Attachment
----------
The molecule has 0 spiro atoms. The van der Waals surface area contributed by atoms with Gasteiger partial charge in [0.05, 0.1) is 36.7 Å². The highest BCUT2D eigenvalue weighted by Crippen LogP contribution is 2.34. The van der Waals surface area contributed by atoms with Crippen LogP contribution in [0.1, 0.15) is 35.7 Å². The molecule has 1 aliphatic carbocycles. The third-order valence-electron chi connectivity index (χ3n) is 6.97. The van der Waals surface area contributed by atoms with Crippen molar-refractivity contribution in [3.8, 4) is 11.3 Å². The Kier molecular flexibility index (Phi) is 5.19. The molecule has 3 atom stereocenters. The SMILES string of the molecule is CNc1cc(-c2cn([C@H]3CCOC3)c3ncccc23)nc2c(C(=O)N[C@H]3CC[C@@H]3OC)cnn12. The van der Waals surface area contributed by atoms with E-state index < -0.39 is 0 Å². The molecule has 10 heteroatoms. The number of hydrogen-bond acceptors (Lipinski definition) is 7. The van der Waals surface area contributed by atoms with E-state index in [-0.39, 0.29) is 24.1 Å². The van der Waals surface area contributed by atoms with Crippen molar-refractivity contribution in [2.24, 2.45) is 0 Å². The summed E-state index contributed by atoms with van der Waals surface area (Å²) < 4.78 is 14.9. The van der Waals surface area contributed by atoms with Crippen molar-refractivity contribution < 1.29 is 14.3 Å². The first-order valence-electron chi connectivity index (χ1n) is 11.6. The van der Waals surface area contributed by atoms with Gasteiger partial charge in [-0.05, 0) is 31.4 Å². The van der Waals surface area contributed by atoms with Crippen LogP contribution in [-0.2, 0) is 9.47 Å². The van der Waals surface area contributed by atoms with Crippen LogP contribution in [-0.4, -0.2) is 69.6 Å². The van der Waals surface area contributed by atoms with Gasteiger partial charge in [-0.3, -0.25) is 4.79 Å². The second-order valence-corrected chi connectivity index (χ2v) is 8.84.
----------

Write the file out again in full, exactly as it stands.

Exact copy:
The molecule has 0 spiro atoms. The van der Waals surface area contributed by atoms with Gasteiger partial charge in [0.05, 0.1) is 36.7 Å². The highest BCUT2D eigenvalue weighted by Crippen LogP contribution is 2.34. The van der Waals surface area contributed by atoms with Crippen LogP contribution in [0.1, 0.15) is 35.7 Å². The molecule has 1 aliphatic carbocycles. The third-order valence-electron chi connectivity index (χ3n) is 6.97. The van der Waals surface area contributed by atoms with Crippen molar-refractivity contribution in [3.8, 4) is 11.3 Å². The Kier molecular flexibility index (Phi) is 5.19. The molecule has 3 atom stereocenters. The SMILES string of the molecule is CNc1cc(-c2cn([C@H]3CCOC3)c3ncccc23)nc2c(C(=O)N[C@H]3CC[C@@H]3OC)cnn12. The van der Waals surface area contributed by atoms with E-state index < -0.39 is 0 Å². The molecule has 10 heteroatoms. The number of hydrogen-bond acceptors (Lipinski definition) is 7. The van der Waals surface area contributed by atoms with E-state index in [-0.39, 0.29) is 24.1 Å². The van der Waals surface area contributed by atoms with Crippen molar-refractivity contribution in [2.24, 2.45) is 0 Å². The summed E-state index contributed by atoms with van der Waals surface area (Å²) < 4.78 is 14.9. The van der Waals surface area contributed by atoms with Crippen molar-refractivity contribution < 1.29 is 14.3 Å². The first-order valence-electron chi connectivity index (χ1n) is 11.6. The van der Waals surface area contributed by atoms with Gasteiger partial charge in [-0.05, 0) is 31.4 Å². The van der Waals surface area contributed by atoms with Crippen LogP contribution in [-0.2, 0) is 9.47 Å². The van der Waals surface area contributed by atoms with Crippen LogP contribution in [-0.4, -0.2) is 69.6 Å². The van der Waals surface area contributed by atoms with Gasteiger partial charge in [-0.3, -0.25) is 4.79 Å². The second-order valence-corrected chi connectivity index (χ2v) is 8.84.